Defensive Driver Dating Course

“While it should not be used in interpersonal relationships, the basic premise of defensive driving is to assume to worse in others. It is better to be pleasantly surprised than bitterly disappointed.”

In other words, everyone on the road is a moron except you.

This, Hubby knows.

But also…everyone in the dating world is guilty until proven innocent.

And this, mom knows.

I submit to you “Exhibit A”, the Defensive Driving Course I had to take at work this week, and from whence the above quote cometh:

Exhibit A

Immediately, I understood that this was much bigger than ensuring that employees of this fine city demonstrate model behavior behind the wheel of city vehicles.

This course presented as a training tool for defensive driving is actually spot on for Defensive Dating and interpersonal relationship strategies! I plagiarized, if you will, from an unwitting yet brilliant driving instructor.

It’s not his fault.

I will now exchange the concepts of “driving” and “dating” with reckless abandon.

Exhibit B

Having five children between the ages of sixteen and twenty-six demands a constant repetition of Proper Mindset Strategies for those about to drive or date.

The youngsters are anticipating zero traffic in downtown LA at 5pm on a Tuesday.

This is not the Proper Mindset.

To recap:

“People constantly make assumptions about others while driving.”  Per Exhibit B.

“Assume the worse.” Per Exhibit A.

Just because you are driving next to a Prius, one cannot assume that said Prius will keep up with the flow of traffic and stay in it’s lane. One must prepare for the possibility that the Prius will come from a totally dysfunctional family, swerve into every pub you pass, have a fondness for jazz, and keep a spider monkey in the trunk.  It happens.

And you need to Anticipate it.

Exhibit C

When approaching a dating situation, do not develop a fixed stare. He chose that tie on purpose. Probably.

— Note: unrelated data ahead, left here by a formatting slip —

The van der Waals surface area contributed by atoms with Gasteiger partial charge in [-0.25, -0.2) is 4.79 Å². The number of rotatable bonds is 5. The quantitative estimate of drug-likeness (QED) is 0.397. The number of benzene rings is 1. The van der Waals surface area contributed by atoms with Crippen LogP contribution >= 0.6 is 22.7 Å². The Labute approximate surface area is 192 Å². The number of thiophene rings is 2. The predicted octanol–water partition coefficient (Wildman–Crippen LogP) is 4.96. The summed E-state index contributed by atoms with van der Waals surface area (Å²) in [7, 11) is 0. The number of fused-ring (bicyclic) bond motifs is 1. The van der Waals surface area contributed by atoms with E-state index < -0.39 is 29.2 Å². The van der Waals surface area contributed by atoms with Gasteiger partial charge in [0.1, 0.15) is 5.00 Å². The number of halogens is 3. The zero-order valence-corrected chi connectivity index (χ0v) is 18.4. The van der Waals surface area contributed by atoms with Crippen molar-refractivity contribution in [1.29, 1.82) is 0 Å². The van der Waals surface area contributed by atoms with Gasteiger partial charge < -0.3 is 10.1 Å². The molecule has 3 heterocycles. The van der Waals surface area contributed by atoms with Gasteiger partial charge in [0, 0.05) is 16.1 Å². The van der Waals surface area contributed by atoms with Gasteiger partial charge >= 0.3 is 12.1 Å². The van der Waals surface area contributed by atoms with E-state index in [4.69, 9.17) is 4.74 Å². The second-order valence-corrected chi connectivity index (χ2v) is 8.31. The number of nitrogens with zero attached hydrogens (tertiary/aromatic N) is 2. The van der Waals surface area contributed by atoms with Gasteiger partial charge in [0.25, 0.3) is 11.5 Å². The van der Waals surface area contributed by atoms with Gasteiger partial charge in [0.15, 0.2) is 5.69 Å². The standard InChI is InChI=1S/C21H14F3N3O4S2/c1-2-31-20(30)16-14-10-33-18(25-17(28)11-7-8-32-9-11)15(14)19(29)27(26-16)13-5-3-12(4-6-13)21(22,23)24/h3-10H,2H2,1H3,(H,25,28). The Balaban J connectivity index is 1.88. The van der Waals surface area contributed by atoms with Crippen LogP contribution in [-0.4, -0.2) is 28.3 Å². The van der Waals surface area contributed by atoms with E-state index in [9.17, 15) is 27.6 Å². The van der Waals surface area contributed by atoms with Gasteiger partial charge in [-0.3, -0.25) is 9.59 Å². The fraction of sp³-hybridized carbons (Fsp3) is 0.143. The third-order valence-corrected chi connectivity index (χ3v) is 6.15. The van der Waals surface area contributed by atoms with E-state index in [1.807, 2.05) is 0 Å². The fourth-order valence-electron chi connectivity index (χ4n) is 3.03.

Maintain your personal space and stay aware of your surroundings using peripheral vision to monitor distractions like other pretty girls, or notice your ex is sitting across the way, throwing peanuts at your head.

Exhibit D

Exhibit E

“An acute sense of hearing is an important skill for daters. There are many sounds that are intended to alert a dater to possible hazards, and not hearing these sounds can have tragic consequences.”  Per Exhibit E.

If your date sighs heavily between the salad and main course in the fancy restaurant, you have been alerted to incoming boredom, drama, or confession. Pay attention.

If you hear the words, “Nothing”, “Whatever”, “Wow”, or “Fine”, go into high alert. Put out orange cones. Slow to a stop safely off the road and wait for the explosion to pass.

Never text and date.

You will be locked up in the doghouse faster than you can say, “But honey, I heard everything you just said!”

Exhibit F

You have choices as a dater.

Dating on a familiar route and steering clear of challenges is obviously not one of them. No one wants to date a boring dater.

On the other hand, always leave room for an out. We present Exhibit G:

Exhibit G

Following your date too closely is another bad strategy. No one likes being tailgated. She is going to drive independently and erratically and no, you’d better not ask if she’s impaired by hormones or attempt to take her keys.

Give space to the vehicles around you and allow enough time to respond to a sudden stop or maneuver. Go golfing with the boys once in a while, for heaven’s sake.

In conclusion, ladies and gentlemen, I present to you the definitive test question of the Driving, er, Dating, Course, proving that the Course itself was a litmus for whether it was passed with pleasant surprise or failed with bitter disappointment:

Exhibit H

Are we really choosing between a mindset and a seatbelt?

Lesson 1: Assume the worse in others.

I had my suspicions about this Course all along.

I win.

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